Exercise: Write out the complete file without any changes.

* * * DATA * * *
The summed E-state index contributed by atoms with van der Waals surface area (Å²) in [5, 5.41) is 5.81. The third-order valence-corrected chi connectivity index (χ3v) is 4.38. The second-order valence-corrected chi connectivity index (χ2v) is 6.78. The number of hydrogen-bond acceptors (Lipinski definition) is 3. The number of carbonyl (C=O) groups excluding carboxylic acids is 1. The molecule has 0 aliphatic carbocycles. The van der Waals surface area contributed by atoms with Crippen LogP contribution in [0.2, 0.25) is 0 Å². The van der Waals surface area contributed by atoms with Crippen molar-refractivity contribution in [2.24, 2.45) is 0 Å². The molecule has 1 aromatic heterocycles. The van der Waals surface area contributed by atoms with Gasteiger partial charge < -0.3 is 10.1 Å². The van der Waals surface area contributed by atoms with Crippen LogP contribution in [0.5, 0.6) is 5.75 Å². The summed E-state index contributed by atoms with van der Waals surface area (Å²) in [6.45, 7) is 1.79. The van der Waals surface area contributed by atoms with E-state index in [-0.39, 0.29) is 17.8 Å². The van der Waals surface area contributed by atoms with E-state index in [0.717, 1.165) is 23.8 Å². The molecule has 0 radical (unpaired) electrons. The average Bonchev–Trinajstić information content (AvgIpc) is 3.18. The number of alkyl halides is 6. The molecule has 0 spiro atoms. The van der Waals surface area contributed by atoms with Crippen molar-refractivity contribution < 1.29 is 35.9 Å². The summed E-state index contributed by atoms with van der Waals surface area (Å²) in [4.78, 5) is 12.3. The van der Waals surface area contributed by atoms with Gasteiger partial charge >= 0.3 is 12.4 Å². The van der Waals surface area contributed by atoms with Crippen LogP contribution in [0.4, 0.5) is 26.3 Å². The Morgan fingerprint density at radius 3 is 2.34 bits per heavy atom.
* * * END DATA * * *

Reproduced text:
The summed E-state index contributed by atoms with van der Waals surface area (Å²) in [5, 5.41) is 5.81. The third-order valence-corrected chi connectivity index (χ3v) is 4.38. The second-order valence-corrected chi connectivity index (χ2v) is 6.78. The number of hydrogen-bond acceptors (Lipinski definition) is 3. The number of carbonyl (C=O) groups excluding carboxylic acids is 1. The molecule has 0 aliphatic carbocycles. The van der Waals surface area contributed by atoms with Crippen LogP contribution in [0.2, 0.25) is 0 Å². The van der Waals surface area contributed by atoms with Crippen molar-refractivity contribution in [2.24, 2.45) is 0 Å². The molecule has 1 aromatic heterocycles. The van der Waals surface area contributed by atoms with Gasteiger partial charge < -0.3 is 10.1 Å². The van der Waals surface area contributed by atoms with Crippen LogP contribution in [0.5, 0.6) is 5.75 Å². The summed E-state index contributed by atoms with van der Waals surface area (Å²) in [6.45, 7) is 1.79. The van der Waals surface area contributed by atoms with E-state index in [-0.39, 0.29) is 17.8 Å². The van der Waals surface area contributed by atoms with E-state index in [0.717, 1.165) is 23.8 Å². The molecule has 0 radical (unpaired) electrons. The average Bonchev–Trinajstić information content (AvgIpc) is 3.18. The number of alkyl halides is 6. The molecule has 0 spiro atoms. The van der Waals surface area contributed by atoms with Crippen molar-refractivity contribution < 1.29 is 35.9 Å². The summed E-state index contributed by atoms with van der Waals surface area (Å²) in [4.78, 5) is 12.3. The van der Waals surface area contributed by atoms with Gasteiger partial charge >= 0.3 is 12.4 Å². The van der Waals surface area contributed by atoms with Crippen LogP contribution in [0.4, 0.5) is 26.3 Å². The Morgan fingerprint density at radius 3 is 2.34 bits per heavy atom.